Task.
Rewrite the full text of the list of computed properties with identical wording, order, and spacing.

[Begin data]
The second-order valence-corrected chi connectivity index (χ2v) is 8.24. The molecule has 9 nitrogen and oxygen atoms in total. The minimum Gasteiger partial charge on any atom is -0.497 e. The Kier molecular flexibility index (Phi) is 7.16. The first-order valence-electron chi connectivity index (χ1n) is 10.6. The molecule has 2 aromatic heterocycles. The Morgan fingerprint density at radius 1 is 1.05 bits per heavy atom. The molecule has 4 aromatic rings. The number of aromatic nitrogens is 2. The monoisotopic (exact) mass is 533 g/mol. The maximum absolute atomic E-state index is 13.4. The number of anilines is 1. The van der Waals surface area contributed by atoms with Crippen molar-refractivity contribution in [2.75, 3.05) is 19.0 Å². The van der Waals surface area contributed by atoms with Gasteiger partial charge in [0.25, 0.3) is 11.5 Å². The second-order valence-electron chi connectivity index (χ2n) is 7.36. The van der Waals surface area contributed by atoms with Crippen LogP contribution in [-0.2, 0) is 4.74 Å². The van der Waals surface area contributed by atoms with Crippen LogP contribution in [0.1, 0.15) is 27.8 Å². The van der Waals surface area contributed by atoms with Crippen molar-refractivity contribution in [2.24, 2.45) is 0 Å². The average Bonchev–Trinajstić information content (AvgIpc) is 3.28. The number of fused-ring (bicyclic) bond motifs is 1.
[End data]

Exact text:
The second-order valence-corrected chi connectivity index (χ2v) is 8.24. The molecule has 9 nitrogen and oxygen atoms in total. The minimum Gasteiger partial charge on any atom is -0.497 e. The Kier molecular flexibility index (Phi) is 7.16. The first-order valence-electron chi connectivity index (χ1n) is 10.6. The molecule has 2 aromatic heterocycles. The Morgan fingerprint density at radius 1 is 1.05 bits per heavy atom. The molecule has 4 aromatic rings. The number of aromatic nitrogens is 2. The monoisotopic (exact) mass is 533 g/mol. The maximum absolute atomic E-state index is 13.4. The number of anilines is 1. The van der Waals surface area contributed by atoms with Crippen molar-refractivity contribution in [2.75, 3.05) is 19.0 Å². The van der Waals surface area contributed by atoms with Gasteiger partial charge in [0.25, 0.3) is 11.5 Å². The second-order valence-electron chi connectivity index (χ2n) is 7.36. The van der Waals surface area contributed by atoms with Crippen LogP contribution in [-0.2, 0) is 4.74 Å². The van der Waals surface area contributed by atoms with Crippen LogP contribution in [0.1, 0.15) is 27.8 Å². The van der Waals surface area contributed by atoms with Crippen molar-refractivity contribution in [2.24, 2.45) is 0 Å². The average Bonchev–Trinajstić information content (AvgIpc) is 3.28. The number of fused-ring (bicyclic) bond motifs is 1.